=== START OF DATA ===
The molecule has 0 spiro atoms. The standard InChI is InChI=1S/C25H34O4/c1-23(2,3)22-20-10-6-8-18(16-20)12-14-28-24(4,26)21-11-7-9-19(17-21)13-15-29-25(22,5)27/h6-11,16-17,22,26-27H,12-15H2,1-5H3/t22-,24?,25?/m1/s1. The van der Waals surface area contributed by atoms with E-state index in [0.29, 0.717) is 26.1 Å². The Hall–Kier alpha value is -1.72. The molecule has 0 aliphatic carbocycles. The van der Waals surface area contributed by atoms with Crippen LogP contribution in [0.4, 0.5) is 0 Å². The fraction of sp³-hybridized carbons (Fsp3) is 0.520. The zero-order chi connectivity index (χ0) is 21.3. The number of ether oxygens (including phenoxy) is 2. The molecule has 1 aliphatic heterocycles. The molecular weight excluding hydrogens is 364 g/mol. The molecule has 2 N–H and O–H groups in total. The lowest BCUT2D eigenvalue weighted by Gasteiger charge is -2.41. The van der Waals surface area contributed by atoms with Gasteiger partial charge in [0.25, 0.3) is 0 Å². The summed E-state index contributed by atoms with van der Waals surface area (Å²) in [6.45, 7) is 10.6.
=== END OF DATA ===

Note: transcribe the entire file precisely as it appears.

The molecule has 0 spiro atoms. The standard InChI is InChI=1S/C25H34O4/c1-23(2,3)22-20-10-6-8-18(16-20)12-14-28-24(4,26)21-11-7-9-19(17-21)13-15-29-25(22,5)27/h6-11,16-17,22,26-27H,12-15H2,1-5H3/t22-,24?,25?/m1/s1. The van der Waals surface area contributed by atoms with E-state index in [0.29, 0.717) is 26.1 Å². The Hall–Kier alpha value is -1.72. The molecule has 0 aliphatic carbocycles. The van der Waals surface area contributed by atoms with Crippen LogP contribution in [0.4, 0.5) is 0 Å². The fraction of sp³-hybridized carbons (Fsp3) is 0.520. The zero-order chi connectivity index (χ0) is 21.3. The number of ether oxygens (including phenoxy) is 2. The molecule has 1 aliphatic heterocycles. The molecular weight excluding hydrogens is 364 g/mol. The molecule has 2 N–H and O–H groups in total. The lowest BCUT2D eigenvalue weighted by Gasteiger charge is -2.41. The van der Waals surface area contributed by atoms with Gasteiger partial charge in [0.25, 0.3) is 0 Å². The summed E-state index contributed by atoms with van der Waals surface area (Å²) in [6.45, 7) is 10.6.